Where anarchy rules the road

by Kieran Meeke

A child is tied with a safety belt to learn riding skills she will no doubt need in future. Photo Paula Bronstein / Getty

YOU can’t go to Vietnam without being impressed by the sheer number of scooters thronging the streets. Anarchy appears to rule and crossing the road seems impossible. Then you realise there is a simple way.

The roads of Ho Chi Minh City, like every other in Vietnam, are a river of two-wheeled transport, smoking and roaring their way at all hours of the day. But, like any river, it will flow around an obstruction. So the way to cross the endless stream is to just walk straight across. Unlike a car driver, a scooter rider has an incentive not to hit you — it might hurt them more than you.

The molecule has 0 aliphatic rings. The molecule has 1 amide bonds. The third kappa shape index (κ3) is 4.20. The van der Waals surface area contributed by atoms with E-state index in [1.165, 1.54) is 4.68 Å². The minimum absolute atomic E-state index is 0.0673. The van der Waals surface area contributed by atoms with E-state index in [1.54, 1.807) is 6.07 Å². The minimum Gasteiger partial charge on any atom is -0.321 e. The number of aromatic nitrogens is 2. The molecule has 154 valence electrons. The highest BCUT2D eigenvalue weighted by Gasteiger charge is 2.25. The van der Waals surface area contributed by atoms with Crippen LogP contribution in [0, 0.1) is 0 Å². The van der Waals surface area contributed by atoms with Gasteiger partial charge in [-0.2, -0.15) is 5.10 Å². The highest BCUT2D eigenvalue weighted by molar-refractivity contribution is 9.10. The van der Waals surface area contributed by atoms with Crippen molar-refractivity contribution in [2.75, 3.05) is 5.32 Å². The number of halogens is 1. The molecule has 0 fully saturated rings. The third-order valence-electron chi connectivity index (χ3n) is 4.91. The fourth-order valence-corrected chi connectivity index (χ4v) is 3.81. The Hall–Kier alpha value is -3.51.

The apparent absence of road rules hides a clear one

The first time you do it takes bravery. I see other tourists try but hesitate, dashing into the road, then back to safety as they lose their nerve. That creates confusion because no one can predict what they might do next. Soon there is shouting and hooting of horns as both sides lose their cool.

The apparent absence of road rules hides a clear one: just do what it is you want to do. It may look like anarchy because it is. But sometimes anarchy works if you trust people enough.

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